There’s something special about a game arcade, isn’t there? So many people have fond memories of shoveling coins onto bulky machines to play their favourite game, to beat their high-score or to compete with others, whether it be a friend or a name on the scoreboard.
In American movies the arcade serves as a symbol of childhood, nostalgia and growth. They often stand in as a representation of an innocent or iconic society before the film’s hero embarks on their journey into a more treacherous and cut-throat world.
It’s no surprise that arcades carry such meaning, as at the height of their popularity they balanced comfortably between technical innovation and wholesome entertainment. In many ways they helped define a generation while at the same time propelling the world of gaming into the future.
When I imagine an arcade the prevailing image that comes to me is informed by retro American pictures or those banking on the retro image. The Last Starfighter, Tron and Stranger Things. Perhaps for some it invokes a more modern image of high-tech Tokyo arcades with all their lights, elite customers and pop-culture heroes.
Whatever the word arcade makes you think of I would be willing to bet that it doesn’t include lines of excited children during the era of the USSR queuing up to play the latest and greatest games.
But this is exactly the image that a visit to the Museum of Soviet Arcade machines, located on Konyushennaya square in St Petersburg, invokes. Here you can find all manner of retro arcade machines from those with super basic design and graphics to the mind boggling complex.
Wandering through the arcade was like taking a crash course in the history of game design. Among the oldest designs we found machines that run pong and variations of it using 1 bit graphics, and also a phenomenally fun racing game called чемпион-м (Champion-M).
From there we made our way through the roughly assembled catalogue, testing various racing games, a side-scrolling adventure game called Снежная Королева (Snow Queen) which was a bit like a Soviet Zelda, and a whole host of ‘table top games’ like table basketball, hockey and, of course, football.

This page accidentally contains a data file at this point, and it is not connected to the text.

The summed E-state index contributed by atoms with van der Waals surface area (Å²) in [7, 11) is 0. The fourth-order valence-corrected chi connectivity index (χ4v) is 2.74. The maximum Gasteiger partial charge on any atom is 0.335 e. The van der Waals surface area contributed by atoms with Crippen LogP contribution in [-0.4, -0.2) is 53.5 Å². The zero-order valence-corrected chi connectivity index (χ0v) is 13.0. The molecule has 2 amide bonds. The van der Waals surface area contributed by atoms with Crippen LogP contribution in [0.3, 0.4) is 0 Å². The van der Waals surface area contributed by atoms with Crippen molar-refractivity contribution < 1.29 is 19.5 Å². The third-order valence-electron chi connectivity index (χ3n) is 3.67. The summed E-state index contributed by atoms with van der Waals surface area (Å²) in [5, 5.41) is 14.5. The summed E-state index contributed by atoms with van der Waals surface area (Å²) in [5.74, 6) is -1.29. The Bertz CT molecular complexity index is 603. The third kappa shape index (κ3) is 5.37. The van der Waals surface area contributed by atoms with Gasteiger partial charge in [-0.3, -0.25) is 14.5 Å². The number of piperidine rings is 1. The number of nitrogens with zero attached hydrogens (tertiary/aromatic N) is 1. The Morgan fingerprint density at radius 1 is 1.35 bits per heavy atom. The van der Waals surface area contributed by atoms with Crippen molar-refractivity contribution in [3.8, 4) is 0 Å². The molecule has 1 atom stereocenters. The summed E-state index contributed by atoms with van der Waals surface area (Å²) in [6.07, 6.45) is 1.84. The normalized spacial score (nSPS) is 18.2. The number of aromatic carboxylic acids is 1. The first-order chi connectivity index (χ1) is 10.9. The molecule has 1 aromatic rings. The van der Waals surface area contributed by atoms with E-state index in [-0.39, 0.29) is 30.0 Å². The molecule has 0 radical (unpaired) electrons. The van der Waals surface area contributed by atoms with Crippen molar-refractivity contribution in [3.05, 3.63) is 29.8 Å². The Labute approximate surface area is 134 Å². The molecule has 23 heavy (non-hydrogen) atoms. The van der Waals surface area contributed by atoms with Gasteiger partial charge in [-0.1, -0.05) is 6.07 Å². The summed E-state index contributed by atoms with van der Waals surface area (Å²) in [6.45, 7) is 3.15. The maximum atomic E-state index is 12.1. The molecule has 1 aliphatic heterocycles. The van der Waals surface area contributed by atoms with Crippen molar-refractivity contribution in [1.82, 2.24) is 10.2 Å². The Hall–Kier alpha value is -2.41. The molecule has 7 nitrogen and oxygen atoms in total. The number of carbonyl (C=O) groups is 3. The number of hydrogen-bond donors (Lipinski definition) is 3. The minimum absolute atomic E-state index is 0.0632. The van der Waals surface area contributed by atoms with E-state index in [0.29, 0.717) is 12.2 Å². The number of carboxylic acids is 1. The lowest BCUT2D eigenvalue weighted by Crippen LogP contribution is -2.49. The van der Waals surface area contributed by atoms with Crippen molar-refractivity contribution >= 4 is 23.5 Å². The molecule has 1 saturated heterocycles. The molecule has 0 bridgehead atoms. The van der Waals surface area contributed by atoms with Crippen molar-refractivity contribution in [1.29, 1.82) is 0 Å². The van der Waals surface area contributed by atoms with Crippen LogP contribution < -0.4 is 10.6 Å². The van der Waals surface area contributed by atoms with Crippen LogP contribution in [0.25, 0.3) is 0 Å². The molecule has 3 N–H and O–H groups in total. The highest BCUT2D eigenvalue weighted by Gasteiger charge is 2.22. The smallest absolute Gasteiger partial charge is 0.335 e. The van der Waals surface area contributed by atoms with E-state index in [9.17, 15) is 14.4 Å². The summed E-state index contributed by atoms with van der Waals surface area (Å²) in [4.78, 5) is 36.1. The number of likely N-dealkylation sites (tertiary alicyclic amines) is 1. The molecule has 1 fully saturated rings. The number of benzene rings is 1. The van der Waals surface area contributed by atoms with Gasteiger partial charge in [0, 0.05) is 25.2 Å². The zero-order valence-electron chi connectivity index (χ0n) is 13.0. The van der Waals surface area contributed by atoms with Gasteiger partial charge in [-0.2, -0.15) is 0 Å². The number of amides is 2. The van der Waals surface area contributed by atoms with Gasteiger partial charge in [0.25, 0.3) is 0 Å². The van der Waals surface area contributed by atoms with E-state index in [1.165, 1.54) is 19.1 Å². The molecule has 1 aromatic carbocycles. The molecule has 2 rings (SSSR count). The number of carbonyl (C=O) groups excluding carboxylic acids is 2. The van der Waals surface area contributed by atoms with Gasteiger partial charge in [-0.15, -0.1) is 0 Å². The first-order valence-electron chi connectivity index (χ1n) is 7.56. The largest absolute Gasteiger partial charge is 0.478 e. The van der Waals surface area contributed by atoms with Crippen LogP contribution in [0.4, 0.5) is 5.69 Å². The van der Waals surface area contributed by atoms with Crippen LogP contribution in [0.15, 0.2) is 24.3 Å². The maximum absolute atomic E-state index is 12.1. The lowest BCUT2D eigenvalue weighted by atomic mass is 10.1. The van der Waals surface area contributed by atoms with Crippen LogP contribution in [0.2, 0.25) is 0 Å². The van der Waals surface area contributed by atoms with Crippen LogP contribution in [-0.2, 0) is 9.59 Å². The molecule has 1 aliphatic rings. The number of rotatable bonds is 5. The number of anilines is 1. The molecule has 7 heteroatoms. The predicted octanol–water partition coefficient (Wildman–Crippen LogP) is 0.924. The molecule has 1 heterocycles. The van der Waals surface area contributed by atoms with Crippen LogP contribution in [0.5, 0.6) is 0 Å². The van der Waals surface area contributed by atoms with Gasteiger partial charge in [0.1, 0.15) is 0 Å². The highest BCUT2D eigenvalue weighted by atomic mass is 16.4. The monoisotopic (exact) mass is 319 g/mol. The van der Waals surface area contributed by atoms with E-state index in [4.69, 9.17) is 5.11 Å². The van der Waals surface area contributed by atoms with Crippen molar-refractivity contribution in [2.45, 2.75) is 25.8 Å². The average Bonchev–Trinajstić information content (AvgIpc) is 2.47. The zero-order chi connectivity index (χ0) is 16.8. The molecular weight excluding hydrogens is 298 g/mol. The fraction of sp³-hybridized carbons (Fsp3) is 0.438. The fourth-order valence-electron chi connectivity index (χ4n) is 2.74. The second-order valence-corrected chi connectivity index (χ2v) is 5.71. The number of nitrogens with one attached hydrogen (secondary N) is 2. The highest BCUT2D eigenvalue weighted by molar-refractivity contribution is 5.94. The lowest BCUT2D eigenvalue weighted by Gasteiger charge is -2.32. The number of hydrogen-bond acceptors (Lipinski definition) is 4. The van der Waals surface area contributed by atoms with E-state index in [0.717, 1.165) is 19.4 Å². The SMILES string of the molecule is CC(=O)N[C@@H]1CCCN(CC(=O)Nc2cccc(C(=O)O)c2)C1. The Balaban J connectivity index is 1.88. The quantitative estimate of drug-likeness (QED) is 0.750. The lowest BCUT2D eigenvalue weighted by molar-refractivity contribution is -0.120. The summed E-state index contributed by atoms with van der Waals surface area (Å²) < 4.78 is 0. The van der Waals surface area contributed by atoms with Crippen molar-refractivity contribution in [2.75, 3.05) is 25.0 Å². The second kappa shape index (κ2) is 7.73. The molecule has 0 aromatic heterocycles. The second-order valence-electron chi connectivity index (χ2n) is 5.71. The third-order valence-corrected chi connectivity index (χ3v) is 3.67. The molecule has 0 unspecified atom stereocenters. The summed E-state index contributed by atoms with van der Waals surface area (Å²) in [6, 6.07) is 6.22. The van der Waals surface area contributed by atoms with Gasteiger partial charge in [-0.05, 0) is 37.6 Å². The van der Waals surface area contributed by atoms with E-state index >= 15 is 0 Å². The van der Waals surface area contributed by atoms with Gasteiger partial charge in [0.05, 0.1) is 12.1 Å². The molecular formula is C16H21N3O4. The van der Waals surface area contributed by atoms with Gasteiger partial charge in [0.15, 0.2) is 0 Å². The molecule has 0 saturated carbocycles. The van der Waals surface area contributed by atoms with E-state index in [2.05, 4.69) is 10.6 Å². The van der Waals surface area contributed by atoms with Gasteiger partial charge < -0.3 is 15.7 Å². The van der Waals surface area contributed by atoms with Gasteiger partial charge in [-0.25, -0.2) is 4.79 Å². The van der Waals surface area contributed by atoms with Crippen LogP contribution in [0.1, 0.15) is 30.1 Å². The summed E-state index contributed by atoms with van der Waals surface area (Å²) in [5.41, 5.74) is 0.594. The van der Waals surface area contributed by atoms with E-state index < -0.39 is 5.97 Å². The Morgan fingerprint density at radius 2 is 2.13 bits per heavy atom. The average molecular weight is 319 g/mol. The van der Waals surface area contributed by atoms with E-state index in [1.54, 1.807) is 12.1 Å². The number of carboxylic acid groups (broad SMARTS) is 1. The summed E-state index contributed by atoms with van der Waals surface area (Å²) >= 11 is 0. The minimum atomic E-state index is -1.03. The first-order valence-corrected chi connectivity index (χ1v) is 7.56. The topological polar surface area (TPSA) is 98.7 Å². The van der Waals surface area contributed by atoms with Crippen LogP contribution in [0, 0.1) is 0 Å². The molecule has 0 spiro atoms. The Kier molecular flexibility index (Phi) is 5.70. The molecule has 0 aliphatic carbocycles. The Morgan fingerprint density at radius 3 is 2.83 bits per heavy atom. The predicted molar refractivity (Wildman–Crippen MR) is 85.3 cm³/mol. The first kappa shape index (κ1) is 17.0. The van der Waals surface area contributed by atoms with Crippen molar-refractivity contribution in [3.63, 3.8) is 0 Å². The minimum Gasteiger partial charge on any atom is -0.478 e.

My favourite machine was the impressive торпида атака (Torpedo attack) which used the technical limitations of the time in such an impressive and inventive way that I couldn’t help be impressed even by today’s standards. Using a blend of lights, cardboard cut outs and sound it manages to be incredibly innovative while beautifully retro. The game is this: You look down into a periscope which in turn aims out at the playing field. In the distance small ships sail out, silhouetted against a backlit sky. Your job is to track them and, when they’re in your sights, pull the trigger. This sends an underwater torpedo, represented by a line of red light, shooting from the front of the machine’s playing field to the back where the ship will explode by dropping out of view as the sky behind it flashes a harsh red. It’s a wonderfully straight forward game made with simple technology but it blends the game concept with hardware in a way that very few games do nowadays. By making you look down through the periscope instead of directly at the field it immerses you in the game’s world and by using three physical dimensions (as opposed to the three digital dimensions of modern games) it gives the game weight and makes the distance between yourself and the targets feel more real.
The best thing about the museum is the way in which the vintage machines are displayed. Like ‘arcade’ the word museum conjures certain images and preconceptions too. On the way I had assumed the museum would be a ‘look but don’t touch’ type affair, but there are no such rules here; no display cases, cabinets or fences. The machines here aren’t only collected and preserved but they’re kept alive and working. Here, the word museum is used in the loosest of ways. What’s fantastic is that it’s not only geeks and pop-culture historians that visit the museum. While I was there the place was jam packed with kids and young people all playing the games without any care that they came from a different era. This is a place that young people actively come to hang out. There’s even a large screen which, at the time, was showing a bizarre Soviet Tom & Jerry knock off but was looking forward to a Studio Ghibli season.
Something I love about video games is that they seem to capture the essence of the time in which they were made. If you look at a game made 30 years ago in comparison to a recent one, more often than not they’re incomparable. They’re like time in a bottle. The museum of Soviet Arcade Machines doesn’t just take the bottle and stick it on a shelf to be admired, it uncorks it and offers you a drink.
If you ever find yourself in a Russian city with one of these museums and have either an interest in retro games or a group of young people to entertain be sure to check it out.